The Republican Party has rejected this model utterly. Rather than compromise between majority and minority, the new rule is "plebiscitary democracy" - the small cadre of leaders of the Majority party decide policy unilaterally, and the entire Party membership is coerced into voting as a single block. Thus the Party ideology trumps all other concerns, including those concerns of the people whose interests representatives were elected to serve.
Nowhere is this more apparent than in the GOP tactics to pass the Medicare bill:
If anyone doubted the rules had changed, House Republican leaders ended all illusions in the early hours of Saturday morning by holding open a 15-minute roll call vote for an unprecedented two hours and 51 minutes. At the end of the normal time for voting, Republican leaders faced defeat on the drug bill by a two-vote margin. Eventually, two Republicans were hammered into switching their votes.
"I don't mean to be alarmist, but this is the end of parliamentary democracy as we have known it," said Rep. Barney Frank of Massachusetts. The new system amounted to "plebiscitary democracy" in which leaders of the House have imposed such a strong sense of party discipline that they will ultimately pass whatever legislation they bring to the floor. "The Republican Party in the House is the most ideologically cohesive and disciplined party in the democratic world," Frank said. In response, House Democrats were more united in opposition to the bill than Democratic senators, who are operating as if the older system of give-and-take were still in force.
Edward M. Kennedy was one senator who believed the old system could still work. He had urged his colleagues to pass an earlier version of the drug bill on the assumption that Republicans would agree to a compromise acceptable to Democrats.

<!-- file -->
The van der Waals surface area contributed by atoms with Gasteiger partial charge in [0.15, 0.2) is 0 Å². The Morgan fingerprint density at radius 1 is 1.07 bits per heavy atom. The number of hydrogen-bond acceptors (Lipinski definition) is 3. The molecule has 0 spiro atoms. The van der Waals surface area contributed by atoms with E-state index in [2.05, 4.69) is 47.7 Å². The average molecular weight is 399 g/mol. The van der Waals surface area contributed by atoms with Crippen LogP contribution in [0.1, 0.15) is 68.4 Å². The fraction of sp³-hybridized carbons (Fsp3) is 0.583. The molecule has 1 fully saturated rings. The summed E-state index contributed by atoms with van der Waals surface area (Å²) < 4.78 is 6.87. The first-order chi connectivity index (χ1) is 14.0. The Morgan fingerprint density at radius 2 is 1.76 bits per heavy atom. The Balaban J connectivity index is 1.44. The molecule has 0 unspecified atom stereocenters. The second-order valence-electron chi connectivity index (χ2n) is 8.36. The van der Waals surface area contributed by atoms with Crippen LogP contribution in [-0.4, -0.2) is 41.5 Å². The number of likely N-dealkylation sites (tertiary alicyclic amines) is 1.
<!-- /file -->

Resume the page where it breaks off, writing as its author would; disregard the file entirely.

Instead, House and Senate negotiators pushed the Senate bill to the right by adding in Medicare privatization experiments, big HMO subsidies and medical savings accounts. These and other changes pushed Kennedy to lead the last-ditch fight against the final version of the bill.
When the majority party decides it has the votes, and can bend the roll call itself to ensure that the votes are there, we are only one step away from the party deciding that it holds the votes of its members as proxy, and dispensing with the roll call altogether.
And after that, why bother with the formality of voting at all?
UPDATE: more on the history of the 15-minute rule, and comment:
The Medicare prescription drug vote -- three hours instead of 15 minutes, hours after a clear majority of the House had signaled its will -- was the ugliest and most outrageous breach of standards in the modern history of the House. It was made dramatically worse when the speaker violated the longstanding tradition of the House floor's being off limits to lobbying by outsiders (other than former members) by allowing Health and Human Services Secretary Tommy G. Thompson on the floor during the vote to twist arms -- another shameful first.
The speaker of the House is the first government official mentioned in the Constitution. The speaker is selected by a vote of the whole House and represents the whole House. Hastert is a good and decent man who loves the House. But when the choice has been put to him, he has too often opted to abandon that role for partisan gain.
Democracy is a fragile web of laws, rules and norms. The norms are just as important to the legitimacy of the system as the rules. Blatant violations of them on a regular basis corrode the system. The ugliness of this one will linger.
The writer is a resident scholar at the American Enterprise Institute.